Wendy Reuer, Published May 25 2012
Fargo man accused of human trafficking
Chad Lee Lindley of Fargo was ar-rested at his home Friday morning and will likely be charged with hu-man trafficking, a Class A felony, said police Lt. Joel Vettel.
Vettel said he believes this is the first time an arrest for human trafficking has been made in the city of Fargo or the state of North Dakota. He said there are others involved in this case and more arrests could occur.
Through an investigation and a police informant, detectives found that Lindley was allegedly operating a website that sought to recruit young women for prostitution, Vettel said.
“He was arrested because of the fact that we have enough evidence to show that he is financially benefiting from the exploitation of these females and prostitution,” Vettel said.
If convicted of human trafficking, Lindley would face a maximum penalty of a $20,000 fine and 20 years in prison.
Vettel also said a search warrant executed at Lindley’s home on the 4900 block of 16th Avenue South, allegedly turned up steroids. He said Lindley will face a Class C felony narcotics possession charge that carries a possible penalty of an additional 10 years in prison.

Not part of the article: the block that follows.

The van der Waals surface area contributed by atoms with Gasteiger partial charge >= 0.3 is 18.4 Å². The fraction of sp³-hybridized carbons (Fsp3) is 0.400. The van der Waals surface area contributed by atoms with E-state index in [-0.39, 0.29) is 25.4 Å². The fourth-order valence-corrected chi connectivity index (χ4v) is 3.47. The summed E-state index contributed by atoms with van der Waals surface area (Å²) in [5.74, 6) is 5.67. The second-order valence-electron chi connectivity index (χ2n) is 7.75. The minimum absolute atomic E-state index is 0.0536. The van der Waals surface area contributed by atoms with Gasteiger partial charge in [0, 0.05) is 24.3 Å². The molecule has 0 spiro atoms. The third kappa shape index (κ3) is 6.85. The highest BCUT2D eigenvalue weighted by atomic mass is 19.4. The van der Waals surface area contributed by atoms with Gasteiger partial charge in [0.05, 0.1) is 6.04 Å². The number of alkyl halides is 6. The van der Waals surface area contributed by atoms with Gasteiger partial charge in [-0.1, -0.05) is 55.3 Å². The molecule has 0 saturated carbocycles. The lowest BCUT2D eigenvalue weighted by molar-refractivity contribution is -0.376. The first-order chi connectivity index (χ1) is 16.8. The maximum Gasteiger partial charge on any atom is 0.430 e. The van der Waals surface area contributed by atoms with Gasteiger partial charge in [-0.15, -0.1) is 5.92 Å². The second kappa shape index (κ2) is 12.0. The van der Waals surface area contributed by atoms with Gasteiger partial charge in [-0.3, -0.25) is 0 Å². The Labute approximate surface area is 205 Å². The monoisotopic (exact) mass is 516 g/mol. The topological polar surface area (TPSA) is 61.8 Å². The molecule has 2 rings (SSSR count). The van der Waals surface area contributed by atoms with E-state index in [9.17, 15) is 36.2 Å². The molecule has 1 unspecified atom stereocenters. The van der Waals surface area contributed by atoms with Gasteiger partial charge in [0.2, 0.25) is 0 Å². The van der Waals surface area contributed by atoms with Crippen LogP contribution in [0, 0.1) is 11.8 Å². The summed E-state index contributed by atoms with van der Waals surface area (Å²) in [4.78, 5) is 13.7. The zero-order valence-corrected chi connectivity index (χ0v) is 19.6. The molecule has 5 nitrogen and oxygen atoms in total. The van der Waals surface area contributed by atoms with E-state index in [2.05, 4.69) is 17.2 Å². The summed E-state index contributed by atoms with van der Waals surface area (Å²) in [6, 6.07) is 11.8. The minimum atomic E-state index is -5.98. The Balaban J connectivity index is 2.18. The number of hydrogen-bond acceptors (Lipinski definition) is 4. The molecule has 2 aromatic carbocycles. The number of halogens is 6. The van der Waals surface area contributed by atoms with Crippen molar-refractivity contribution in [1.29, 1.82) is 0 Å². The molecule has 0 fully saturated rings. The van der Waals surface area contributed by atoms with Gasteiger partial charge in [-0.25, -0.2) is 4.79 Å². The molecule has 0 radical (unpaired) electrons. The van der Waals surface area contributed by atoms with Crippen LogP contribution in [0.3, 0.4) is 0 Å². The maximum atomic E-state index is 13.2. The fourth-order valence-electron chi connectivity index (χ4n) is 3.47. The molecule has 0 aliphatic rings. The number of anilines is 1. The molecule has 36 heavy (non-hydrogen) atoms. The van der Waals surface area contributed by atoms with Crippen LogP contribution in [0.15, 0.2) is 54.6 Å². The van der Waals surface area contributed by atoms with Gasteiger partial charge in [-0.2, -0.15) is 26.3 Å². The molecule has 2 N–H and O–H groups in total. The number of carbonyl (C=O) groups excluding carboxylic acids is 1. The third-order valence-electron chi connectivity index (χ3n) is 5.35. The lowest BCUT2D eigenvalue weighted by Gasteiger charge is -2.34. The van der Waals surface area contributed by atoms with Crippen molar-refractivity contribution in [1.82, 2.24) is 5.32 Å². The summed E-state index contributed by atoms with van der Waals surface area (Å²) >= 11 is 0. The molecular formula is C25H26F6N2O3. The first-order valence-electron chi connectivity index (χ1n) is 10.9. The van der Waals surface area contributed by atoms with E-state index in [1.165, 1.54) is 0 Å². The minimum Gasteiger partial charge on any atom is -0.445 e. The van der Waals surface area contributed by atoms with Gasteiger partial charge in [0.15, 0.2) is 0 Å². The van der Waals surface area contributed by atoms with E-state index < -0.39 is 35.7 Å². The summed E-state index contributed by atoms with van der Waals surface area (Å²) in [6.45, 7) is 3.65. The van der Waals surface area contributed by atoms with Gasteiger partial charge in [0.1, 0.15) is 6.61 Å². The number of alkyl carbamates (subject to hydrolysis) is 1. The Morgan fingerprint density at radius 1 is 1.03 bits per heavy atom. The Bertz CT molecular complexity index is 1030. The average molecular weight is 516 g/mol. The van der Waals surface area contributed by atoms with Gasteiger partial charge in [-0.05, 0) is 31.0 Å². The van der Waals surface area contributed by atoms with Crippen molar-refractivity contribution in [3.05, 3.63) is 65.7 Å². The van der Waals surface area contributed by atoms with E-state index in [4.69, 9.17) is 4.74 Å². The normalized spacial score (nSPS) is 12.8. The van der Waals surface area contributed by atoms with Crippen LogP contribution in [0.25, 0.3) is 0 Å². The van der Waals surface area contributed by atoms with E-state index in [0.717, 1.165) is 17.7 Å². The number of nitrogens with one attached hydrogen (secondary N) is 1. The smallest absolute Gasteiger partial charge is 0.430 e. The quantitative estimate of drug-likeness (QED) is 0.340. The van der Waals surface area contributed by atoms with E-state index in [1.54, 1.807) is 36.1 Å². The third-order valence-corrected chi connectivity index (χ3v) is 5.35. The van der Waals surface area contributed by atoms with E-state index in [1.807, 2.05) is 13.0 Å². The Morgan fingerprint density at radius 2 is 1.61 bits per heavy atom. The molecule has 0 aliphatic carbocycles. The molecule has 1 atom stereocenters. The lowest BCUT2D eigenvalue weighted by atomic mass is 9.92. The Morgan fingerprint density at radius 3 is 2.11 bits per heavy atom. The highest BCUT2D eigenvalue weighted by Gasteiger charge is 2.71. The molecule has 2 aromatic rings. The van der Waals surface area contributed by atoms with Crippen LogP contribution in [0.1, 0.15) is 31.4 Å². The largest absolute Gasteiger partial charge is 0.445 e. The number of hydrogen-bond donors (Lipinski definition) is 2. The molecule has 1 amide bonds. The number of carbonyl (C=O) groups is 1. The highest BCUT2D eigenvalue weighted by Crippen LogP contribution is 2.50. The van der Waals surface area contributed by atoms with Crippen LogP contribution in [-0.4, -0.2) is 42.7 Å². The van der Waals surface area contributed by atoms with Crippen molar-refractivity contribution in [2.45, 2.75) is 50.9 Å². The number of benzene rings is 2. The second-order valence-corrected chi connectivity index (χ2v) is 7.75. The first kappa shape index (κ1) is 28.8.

The term “human trafficking” often describes moving people for the purposes of slavery or exploitation. The issue has drawn international attention, with the United Nations Office on Drugs and Crime saying about 2.5 million trafficking victims at any one time is a conservative estimate.
In North Dakota, trafficking laws apply to not only the transporting of humans for those reasons, but the laws also target those who attempt to make money from exploitation or prostitution, Vettel said.
Since investigators allege that Lindley was making money from recruiting women for prostitution, police will recommend he be charged with the serious felony, he said.
Vettel said he suspects Lindley will be arraigned in Cass County District Court on Tuesday.
Vettel said arrests such as Lindley’s and common prostitution stings performed by the Fargo police help deter large-scale operations in the community as well as other crime such as robbery, violence and drugs.
“There are groups and businesses that are acting as promoters of prostitution, and they are acting in our community,” Vettel said. “We need to address this issue as a community and make sure it’s not happening within the city of Fargo.”
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Readers can reach Forum reporter Wendy Reuer at (701) 241-5530